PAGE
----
But don’t be that person who, after being sent a link to our submission guidelines, chooses to tag Bethany House on Twitter, link to the whole manuscript in a Facebook message with an attention-grabbing graphic, calls our receptionist multiple days in a row, etc. It won’t work. We still won’t look at the manuscript if you don’t follow the rules, and it only makes a bad impression.
Although I do have a file of hilarious typos from pitches sent to me via social media. Like the novel I was sure was the Christian version of Jurassic Park when it turned out that the “book about the army after the raptor” was actually supposed to the be “the army after the Rapture.” Disappointing. Very disappointing.
Sometimes, due to trying to use the marketing budget or my time wisely, I just can’t open up a giveaway of expensive-to-ship items to international readers or send your book club autographed postcards or guarantee Dee Henderson’s latest novel will be published in Portuguese. If I say no, that really means I can’t, because I love saying yes, so please have pity on my people-pleasing little heart by being gracious and not telling me you’ll never buy another Bethany House book again. (Yes, that’s happened.)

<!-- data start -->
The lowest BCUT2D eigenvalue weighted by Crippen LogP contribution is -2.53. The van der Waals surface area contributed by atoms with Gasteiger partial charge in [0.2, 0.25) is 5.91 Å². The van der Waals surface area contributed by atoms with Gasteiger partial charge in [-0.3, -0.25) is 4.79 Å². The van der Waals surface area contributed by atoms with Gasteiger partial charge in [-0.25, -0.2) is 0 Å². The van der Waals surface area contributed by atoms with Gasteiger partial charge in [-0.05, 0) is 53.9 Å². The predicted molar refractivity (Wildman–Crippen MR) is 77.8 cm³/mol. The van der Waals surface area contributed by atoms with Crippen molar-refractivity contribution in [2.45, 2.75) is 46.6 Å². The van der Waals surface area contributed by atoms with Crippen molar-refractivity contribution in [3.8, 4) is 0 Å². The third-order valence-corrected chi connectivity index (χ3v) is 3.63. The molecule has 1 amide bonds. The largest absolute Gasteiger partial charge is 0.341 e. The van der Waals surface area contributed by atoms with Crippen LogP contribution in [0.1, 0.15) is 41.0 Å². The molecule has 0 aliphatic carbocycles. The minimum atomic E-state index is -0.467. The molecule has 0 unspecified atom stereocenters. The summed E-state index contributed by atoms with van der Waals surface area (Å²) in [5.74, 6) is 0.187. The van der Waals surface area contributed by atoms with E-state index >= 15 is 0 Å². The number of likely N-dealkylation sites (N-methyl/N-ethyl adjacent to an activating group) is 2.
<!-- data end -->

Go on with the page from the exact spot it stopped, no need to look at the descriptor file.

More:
Specifically on turning down requests for free books: trust me, if it was up to me, I’d be on a parade float shoveling out copies of our books to the waiting masses like they were literary confetti. I love readers and giving away books. But…I also love authors, which tempers my love for giving away books, because if I want them to make money and keep writing those books.
Burning Down a Library
Oddly specific? Yes. But on the last book tour, we stopped at a library where this had actually happened, and it made me so mad that I was almost shooting flames myself. (But not at the books in their temporary location.) Say no to arson!
That’s it for general readers. If you happen to review books (either professionally on a blog or informally on retail sites like Amazon or Goodreads), these next ones might sound familiar. Most of them apply with an extra exclamation point for those who are receiving review copies for free from the publisher or author.
I get the dilemma here. You picked up a book that you had every reason to think you’d like (see “Should-Have-Known-Better” otherwise), but you didn’t. It was boring or confusing or just not your style, and now the review is due. What should you do?
A. If you’re on a blog tour, ask if you can post an excerpt or feature instead.
B. Summarize the plot, say a few things you liked, and graciously explain the ones that you didn’t.
C. Talk about the sort of reader who would enjoy the book even if it wasn’t for you.